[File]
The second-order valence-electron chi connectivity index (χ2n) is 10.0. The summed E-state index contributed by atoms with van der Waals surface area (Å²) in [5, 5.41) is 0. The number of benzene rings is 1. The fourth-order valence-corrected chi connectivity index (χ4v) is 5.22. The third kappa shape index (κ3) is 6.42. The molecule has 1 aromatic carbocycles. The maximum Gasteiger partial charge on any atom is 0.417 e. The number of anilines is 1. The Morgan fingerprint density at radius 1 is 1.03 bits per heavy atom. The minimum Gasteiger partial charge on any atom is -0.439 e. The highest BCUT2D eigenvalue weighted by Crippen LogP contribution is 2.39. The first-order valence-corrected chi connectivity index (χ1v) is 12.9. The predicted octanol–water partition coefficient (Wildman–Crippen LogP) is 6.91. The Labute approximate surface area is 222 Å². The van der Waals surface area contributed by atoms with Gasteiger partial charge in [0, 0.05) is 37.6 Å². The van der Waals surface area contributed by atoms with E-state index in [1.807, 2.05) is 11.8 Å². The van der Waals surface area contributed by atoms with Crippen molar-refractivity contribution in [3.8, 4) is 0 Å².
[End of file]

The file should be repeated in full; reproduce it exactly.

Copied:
The second-order valence-electron chi connectivity index (χ2n) is 10.0. The summed E-state index contributed by atoms with van der Waals surface area (Å²) in [5, 5.41) is 0. The number of benzene rings is 1. The fourth-order valence-corrected chi connectivity index (χ4v) is 5.22. The third kappa shape index (κ3) is 6.42. The molecule has 1 aromatic carbocycles. The maximum Gasteiger partial charge on any atom is 0.417 e. The number of anilines is 1. The Morgan fingerprint density at radius 1 is 1.03 bits per heavy atom. The minimum Gasteiger partial charge on any atom is -0.439 e. The highest BCUT2D eigenvalue weighted by Crippen LogP contribution is 2.39. The first-order valence-corrected chi connectivity index (χ1v) is 12.9. The predicted octanol–water partition coefficient (Wildman–Crippen LogP) is 6.91. The Labute approximate surface area is 222 Å². The van der Waals surface area contributed by atoms with Gasteiger partial charge in [0, 0.05) is 37.6 Å². The van der Waals surface area contributed by atoms with E-state index in [1.807, 2.05) is 11.8 Å². The van der Waals surface area contributed by atoms with Crippen molar-refractivity contribution in [3.8, 4) is 0 Å².